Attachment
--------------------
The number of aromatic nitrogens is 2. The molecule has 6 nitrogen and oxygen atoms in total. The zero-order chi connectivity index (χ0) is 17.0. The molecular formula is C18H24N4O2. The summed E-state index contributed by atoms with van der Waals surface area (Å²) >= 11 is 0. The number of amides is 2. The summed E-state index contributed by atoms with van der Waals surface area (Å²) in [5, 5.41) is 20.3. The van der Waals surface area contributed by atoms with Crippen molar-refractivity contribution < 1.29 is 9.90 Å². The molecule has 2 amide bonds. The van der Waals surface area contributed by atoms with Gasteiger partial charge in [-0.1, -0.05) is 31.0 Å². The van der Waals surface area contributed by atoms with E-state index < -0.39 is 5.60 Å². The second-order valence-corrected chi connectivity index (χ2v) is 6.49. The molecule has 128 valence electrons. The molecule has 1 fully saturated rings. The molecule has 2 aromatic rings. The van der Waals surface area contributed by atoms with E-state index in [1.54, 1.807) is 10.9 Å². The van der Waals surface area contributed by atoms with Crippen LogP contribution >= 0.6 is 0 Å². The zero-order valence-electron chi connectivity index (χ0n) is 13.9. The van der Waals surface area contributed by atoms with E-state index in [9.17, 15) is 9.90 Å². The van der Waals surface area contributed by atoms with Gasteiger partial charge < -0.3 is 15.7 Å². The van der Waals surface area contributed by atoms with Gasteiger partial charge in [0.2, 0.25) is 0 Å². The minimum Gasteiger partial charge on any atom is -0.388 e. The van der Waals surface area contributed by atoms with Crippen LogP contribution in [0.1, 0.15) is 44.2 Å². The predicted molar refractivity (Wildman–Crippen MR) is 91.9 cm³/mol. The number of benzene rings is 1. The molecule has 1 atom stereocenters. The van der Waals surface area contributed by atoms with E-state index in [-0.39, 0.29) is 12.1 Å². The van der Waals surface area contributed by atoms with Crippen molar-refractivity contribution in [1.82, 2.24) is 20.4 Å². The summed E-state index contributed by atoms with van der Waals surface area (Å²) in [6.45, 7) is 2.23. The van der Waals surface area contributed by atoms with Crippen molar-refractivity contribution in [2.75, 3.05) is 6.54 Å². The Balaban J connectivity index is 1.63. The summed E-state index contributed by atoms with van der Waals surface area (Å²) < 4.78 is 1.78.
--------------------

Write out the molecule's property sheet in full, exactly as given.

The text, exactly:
The number of aromatic nitrogens is 2. The molecule has 6 nitrogen and oxygen atoms in total. The zero-order chi connectivity index (χ0) is 17.0. The molecular formula is C18H24N4O2. The summed E-state index contributed by atoms with van der Waals surface area (Å²) >= 11 is 0. The number of amides is 2. The summed E-state index contributed by atoms with van der Waals surface area (Å²) in [5, 5.41) is 20.3. The van der Waals surface area contributed by atoms with Crippen molar-refractivity contribution < 1.29 is 9.90 Å². The molecule has 2 amide bonds. The van der Waals surface area contributed by atoms with Gasteiger partial charge in [-0.1, -0.05) is 31.0 Å². The van der Waals surface area contributed by atoms with E-state index < -0.39 is 5.60 Å². The second-order valence-corrected chi connectivity index (χ2v) is 6.49. The molecule has 128 valence electrons. The molecule has 1 fully saturated rings. The molecule has 2 aromatic rings. The van der Waals surface area contributed by atoms with E-state index in [1.54, 1.807) is 10.9 Å². The van der Waals surface area contributed by atoms with Crippen LogP contribution >= 0.6 is 0 Å². The zero-order valence-electron chi connectivity index (χ0n) is 13.9. The van der Waals surface area contributed by atoms with E-state index in [9.17, 15) is 9.90 Å². The van der Waals surface area contributed by atoms with Gasteiger partial charge < -0.3 is 15.7 Å². The van der Waals surface area contributed by atoms with Gasteiger partial charge in [0.2, 0.25) is 0 Å². The minimum Gasteiger partial charge on any atom is -0.388 e. The van der Waals surface area contributed by atoms with Crippen LogP contribution in [0.1, 0.15) is 44.2 Å². The predicted molar refractivity (Wildman–Crippen MR) is 91.9 cm³/mol. The number of benzene rings is 1. The molecule has 1 atom stereocenters. The van der Waals surface area contributed by atoms with E-state index in [-0.39, 0.29) is 12.1 Å². The van der Waals surface area contributed by atoms with Crippen molar-refractivity contribution in [1.82, 2.24) is 20.4 Å². The summed E-state index contributed by atoms with van der Waals surface area (Å²) in [6.45, 7) is 2.23. The van der Waals surface area contributed by atoms with Crippen molar-refractivity contribution in [2.75, 3.05) is 6.54 Å². The Balaban J connectivity index is 1.63. The summed E-state index contributed by atoms with van der Waals surface area (Å²) < 4.78 is 1.78.